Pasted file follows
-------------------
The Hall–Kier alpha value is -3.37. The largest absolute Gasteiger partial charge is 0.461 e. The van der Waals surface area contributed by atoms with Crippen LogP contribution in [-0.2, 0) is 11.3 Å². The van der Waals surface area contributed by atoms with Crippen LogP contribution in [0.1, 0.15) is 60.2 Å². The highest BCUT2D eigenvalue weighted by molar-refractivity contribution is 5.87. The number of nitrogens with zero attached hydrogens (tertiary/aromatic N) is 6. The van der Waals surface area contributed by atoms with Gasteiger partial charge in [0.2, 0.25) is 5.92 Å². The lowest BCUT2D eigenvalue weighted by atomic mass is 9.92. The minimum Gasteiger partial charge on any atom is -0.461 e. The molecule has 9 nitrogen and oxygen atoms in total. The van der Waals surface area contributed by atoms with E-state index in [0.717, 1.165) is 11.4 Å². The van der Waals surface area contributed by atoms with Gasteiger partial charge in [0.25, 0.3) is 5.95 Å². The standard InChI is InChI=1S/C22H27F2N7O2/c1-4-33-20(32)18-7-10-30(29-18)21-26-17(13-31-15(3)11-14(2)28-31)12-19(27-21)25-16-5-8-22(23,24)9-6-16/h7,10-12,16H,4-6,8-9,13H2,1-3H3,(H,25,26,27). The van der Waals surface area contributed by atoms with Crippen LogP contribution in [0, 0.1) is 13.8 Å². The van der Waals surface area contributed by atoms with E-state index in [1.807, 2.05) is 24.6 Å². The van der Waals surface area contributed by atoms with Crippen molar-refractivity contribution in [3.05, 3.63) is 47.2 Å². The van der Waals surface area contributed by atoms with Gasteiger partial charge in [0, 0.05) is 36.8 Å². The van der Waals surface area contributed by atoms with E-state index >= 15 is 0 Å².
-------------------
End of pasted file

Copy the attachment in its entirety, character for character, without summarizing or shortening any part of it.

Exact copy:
The Hall–Kier alpha value is -3.37. The largest absolute Gasteiger partial charge is 0.461 e. The van der Waals surface area contributed by atoms with Crippen LogP contribution in [-0.2, 0) is 11.3 Å². The van der Waals surface area contributed by atoms with Crippen LogP contribution in [0.1, 0.15) is 60.2 Å². The highest BCUT2D eigenvalue weighted by molar-refractivity contribution is 5.87. The number of nitrogens with zero attached hydrogens (tertiary/aromatic N) is 6. The van der Waals surface area contributed by atoms with Gasteiger partial charge in [0.2, 0.25) is 5.92 Å². The lowest BCUT2D eigenvalue weighted by atomic mass is 9.92. The minimum Gasteiger partial charge on any atom is -0.461 e. The molecule has 9 nitrogen and oxygen atoms in total. The van der Waals surface area contributed by atoms with E-state index in [0.717, 1.165) is 11.4 Å². The van der Waals surface area contributed by atoms with Gasteiger partial charge in [0.25, 0.3) is 5.95 Å². The standard InChI is InChI=1S/C22H27F2N7O2/c1-4-33-20(32)18-7-10-30(29-18)21-26-17(13-31-15(3)11-14(2)28-31)12-19(27-21)25-16-5-8-22(23,24)9-6-16/h7,10-12,16H,4-6,8-9,13H2,1-3H3,(H,25,26,27). The van der Waals surface area contributed by atoms with Crippen LogP contribution in [0, 0.1) is 13.8 Å². The van der Waals surface area contributed by atoms with E-state index in [1.807, 2.05) is 24.6 Å². The van der Waals surface area contributed by atoms with Crippen molar-refractivity contribution in [3.05, 3.63) is 47.2 Å². The van der Waals surface area contributed by atoms with Gasteiger partial charge in [0, 0.05) is 36.8 Å². The van der Waals surface area contributed by atoms with E-state index >= 15 is 0 Å².